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October 26, 1984


JAMA. 1984;252(16):2188-2191. doi:10.1001/jama.1984.03350160056017

Viral etiologies of some human malignant neoplasms have long been postulated, with little confirming evidence. Recently, however, an etiologic association has been made between a type C retrovirus called "human T-cell leukemia virus" (HTLV) and an unusual tumor of mature T cells in humans called "adult T-cell leukemia/lymphoma."1 The tumor originally was thought to occur only in geographic areas where the virus is endemic, such as southwestern Japan and the Caribbean, but the disease has now been identified in other parts of the world, suggesting that the virus is more widespread than initially thought.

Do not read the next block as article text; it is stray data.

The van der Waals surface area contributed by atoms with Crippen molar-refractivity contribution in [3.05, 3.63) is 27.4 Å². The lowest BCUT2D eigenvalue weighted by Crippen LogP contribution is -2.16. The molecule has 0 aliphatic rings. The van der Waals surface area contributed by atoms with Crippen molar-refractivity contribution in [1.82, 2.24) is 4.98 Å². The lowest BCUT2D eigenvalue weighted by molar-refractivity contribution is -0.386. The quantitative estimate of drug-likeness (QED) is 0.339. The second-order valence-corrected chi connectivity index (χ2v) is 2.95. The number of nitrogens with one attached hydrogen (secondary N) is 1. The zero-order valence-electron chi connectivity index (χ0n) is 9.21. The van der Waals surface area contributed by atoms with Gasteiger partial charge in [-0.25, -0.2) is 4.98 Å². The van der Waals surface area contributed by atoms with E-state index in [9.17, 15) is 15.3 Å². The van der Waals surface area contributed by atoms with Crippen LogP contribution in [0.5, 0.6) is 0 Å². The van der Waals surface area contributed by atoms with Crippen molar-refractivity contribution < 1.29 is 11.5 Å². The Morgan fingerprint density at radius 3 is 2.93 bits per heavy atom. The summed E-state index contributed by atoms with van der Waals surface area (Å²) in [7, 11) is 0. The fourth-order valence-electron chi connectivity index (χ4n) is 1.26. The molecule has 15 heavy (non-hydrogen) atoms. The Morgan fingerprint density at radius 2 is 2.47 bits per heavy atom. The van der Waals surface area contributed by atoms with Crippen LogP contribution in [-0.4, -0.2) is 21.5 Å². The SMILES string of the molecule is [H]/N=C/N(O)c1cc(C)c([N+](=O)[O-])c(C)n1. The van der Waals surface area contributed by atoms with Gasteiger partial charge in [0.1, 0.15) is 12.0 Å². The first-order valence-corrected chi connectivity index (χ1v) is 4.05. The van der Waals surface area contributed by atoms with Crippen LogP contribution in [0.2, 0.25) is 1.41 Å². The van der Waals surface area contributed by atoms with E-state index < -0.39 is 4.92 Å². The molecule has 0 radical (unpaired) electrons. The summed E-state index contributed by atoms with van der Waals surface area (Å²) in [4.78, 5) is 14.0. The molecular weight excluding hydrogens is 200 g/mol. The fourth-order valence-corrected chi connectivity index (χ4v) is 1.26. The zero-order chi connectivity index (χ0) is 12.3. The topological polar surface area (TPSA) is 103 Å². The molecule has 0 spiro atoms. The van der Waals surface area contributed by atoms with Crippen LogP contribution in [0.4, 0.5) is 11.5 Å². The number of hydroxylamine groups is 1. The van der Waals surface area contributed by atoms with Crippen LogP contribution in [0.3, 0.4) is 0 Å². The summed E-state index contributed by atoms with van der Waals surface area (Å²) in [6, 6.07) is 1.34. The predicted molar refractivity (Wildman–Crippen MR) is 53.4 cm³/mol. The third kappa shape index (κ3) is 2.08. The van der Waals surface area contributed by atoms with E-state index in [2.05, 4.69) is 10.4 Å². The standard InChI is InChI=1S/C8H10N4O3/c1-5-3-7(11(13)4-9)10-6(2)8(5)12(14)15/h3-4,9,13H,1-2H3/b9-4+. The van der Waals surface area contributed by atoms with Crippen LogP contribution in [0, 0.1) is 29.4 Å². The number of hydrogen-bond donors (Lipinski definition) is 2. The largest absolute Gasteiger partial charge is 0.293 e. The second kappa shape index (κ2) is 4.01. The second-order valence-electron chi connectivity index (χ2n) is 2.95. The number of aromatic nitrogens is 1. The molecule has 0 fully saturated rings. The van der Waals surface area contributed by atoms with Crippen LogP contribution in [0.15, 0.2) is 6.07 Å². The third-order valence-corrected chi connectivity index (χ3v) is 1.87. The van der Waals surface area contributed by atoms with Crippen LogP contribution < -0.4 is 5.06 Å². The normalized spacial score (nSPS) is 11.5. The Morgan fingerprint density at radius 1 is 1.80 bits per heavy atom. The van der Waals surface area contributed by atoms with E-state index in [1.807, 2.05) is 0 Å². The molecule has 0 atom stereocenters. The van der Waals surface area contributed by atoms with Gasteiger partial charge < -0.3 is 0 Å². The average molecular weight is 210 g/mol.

The malignancy is characterized clinically by lymphadenopathy, hepatosplenomegaly, skin lesions, lytic bone lesions, hypercalcemia, and an aggressive course with an average survival of less than one year.2 The malignant cells are pleomorphic lymphocytes with lobulated nuclei. They possess mature T-cell surface markers characteristic of the helper phenotype, but they function as suppressor cells.